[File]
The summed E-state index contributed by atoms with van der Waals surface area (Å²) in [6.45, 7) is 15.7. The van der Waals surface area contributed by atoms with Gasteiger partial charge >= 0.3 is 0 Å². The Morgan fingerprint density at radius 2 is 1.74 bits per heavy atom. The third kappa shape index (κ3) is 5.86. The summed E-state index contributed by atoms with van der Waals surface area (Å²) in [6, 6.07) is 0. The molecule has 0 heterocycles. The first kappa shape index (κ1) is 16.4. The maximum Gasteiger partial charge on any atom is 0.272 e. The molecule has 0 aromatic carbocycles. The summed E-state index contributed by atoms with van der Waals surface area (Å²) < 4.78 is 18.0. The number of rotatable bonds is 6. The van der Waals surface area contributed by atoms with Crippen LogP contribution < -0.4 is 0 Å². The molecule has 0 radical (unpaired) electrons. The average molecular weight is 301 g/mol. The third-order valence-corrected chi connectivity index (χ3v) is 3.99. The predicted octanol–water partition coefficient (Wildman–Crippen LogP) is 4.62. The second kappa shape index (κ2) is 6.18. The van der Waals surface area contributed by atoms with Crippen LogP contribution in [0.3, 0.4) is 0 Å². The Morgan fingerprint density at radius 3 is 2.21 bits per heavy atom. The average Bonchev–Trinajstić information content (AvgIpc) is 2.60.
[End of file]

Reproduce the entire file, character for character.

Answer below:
The summed E-state index contributed by atoms with van der Waals surface area (Å²) in [6.45, 7) is 15.7. The van der Waals surface area contributed by atoms with Gasteiger partial charge >= 0.3 is 0 Å². The Morgan fingerprint density at radius 2 is 1.74 bits per heavy atom. The third kappa shape index (κ3) is 5.86. The summed E-state index contributed by atoms with van der Waals surface area (Å²) in [6, 6.07) is 0. The molecule has 0 heterocycles. The first kappa shape index (κ1) is 16.4. The maximum Gasteiger partial charge on any atom is 0.272 e. The molecule has 0 aromatic carbocycles. The summed E-state index contributed by atoms with van der Waals surface area (Å²) < 4.78 is 18.0. The number of rotatable bonds is 6. The van der Waals surface area contributed by atoms with Crippen LogP contribution < -0.4 is 0 Å². The molecule has 0 radical (unpaired) electrons. The average molecular weight is 301 g/mol. The third-order valence-corrected chi connectivity index (χ3v) is 3.99. The predicted octanol–water partition coefficient (Wildman–Crippen LogP) is 4.62. The second kappa shape index (κ2) is 6.18. The van der Waals surface area contributed by atoms with Crippen LogP contribution in [0.3, 0.4) is 0 Å². The Morgan fingerprint density at radius 3 is 2.21 bits per heavy atom. The average Bonchev–Trinajstić information content (AvgIpc) is 2.60.